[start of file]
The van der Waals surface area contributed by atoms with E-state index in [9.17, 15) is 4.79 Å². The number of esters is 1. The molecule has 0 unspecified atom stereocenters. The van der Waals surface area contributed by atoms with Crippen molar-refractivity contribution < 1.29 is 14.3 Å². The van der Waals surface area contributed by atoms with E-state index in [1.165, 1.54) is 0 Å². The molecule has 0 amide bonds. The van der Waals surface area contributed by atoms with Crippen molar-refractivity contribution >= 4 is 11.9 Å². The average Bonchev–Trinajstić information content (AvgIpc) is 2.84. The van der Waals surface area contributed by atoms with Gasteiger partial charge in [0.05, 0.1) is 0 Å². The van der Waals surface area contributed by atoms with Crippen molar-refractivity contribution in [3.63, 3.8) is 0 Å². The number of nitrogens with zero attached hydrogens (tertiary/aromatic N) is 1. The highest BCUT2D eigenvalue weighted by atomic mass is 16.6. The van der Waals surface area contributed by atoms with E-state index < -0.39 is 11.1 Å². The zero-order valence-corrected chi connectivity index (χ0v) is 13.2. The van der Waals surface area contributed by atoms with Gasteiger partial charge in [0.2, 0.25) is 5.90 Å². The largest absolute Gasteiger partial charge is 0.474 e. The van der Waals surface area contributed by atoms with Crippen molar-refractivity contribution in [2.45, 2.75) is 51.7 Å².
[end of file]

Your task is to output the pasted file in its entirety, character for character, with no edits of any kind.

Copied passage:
The van der Waals surface area contributed by atoms with E-state index in [9.17, 15) is 4.79 Å². The number of esters is 1. The molecule has 0 unspecified atom stereocenters. The van der Waals surface area contributed by atoms with Crippen molar-refractivity contribution < 1.29 is 14.3 Å². The van der Waals surface area contributed by atoms with E-state index in [1.165, 1.54) is 0 Å². The molecule has 0 amide bonds. The van der Waals surface area contributed by atoms with Crippen molar-refractivity contribution >= 4 is 11.9 Å². The average Bonchev–Trinajstić information content (AvgIpc) is 2.84. The van der Waals surface area contributed by atoms with Gasteiger partial charge in [0.05, 0.1) is 0 Å². The van der Waals surface area contributed by atoms with Crippen molar-refractivity contribution in [3.63, 3.8) is 0 Å². The number of nitrogens with zero attached hydrogens (tertiary/aromatic N) is 1. The highest BCUT2D eigenvalue weighted by atomic mass is 16.6. The van der Waals surface area contributed by atoms with E-state index < -0.39 is 11.1 Å². The zero-order valence-corrected chi connectivity index (χ0v) is 13.2. The van der Waals surface area contributed by atoms with Gasteiger partial charge in [0.2, 0.25) is 5.90 Å². The largest absolute Gasteiger partial charge is 0.474 e. The van der Waals surface area contributed by atoms with Crippen molar-refractivity contribution in [2.45, 2.75) is 51.7 Å².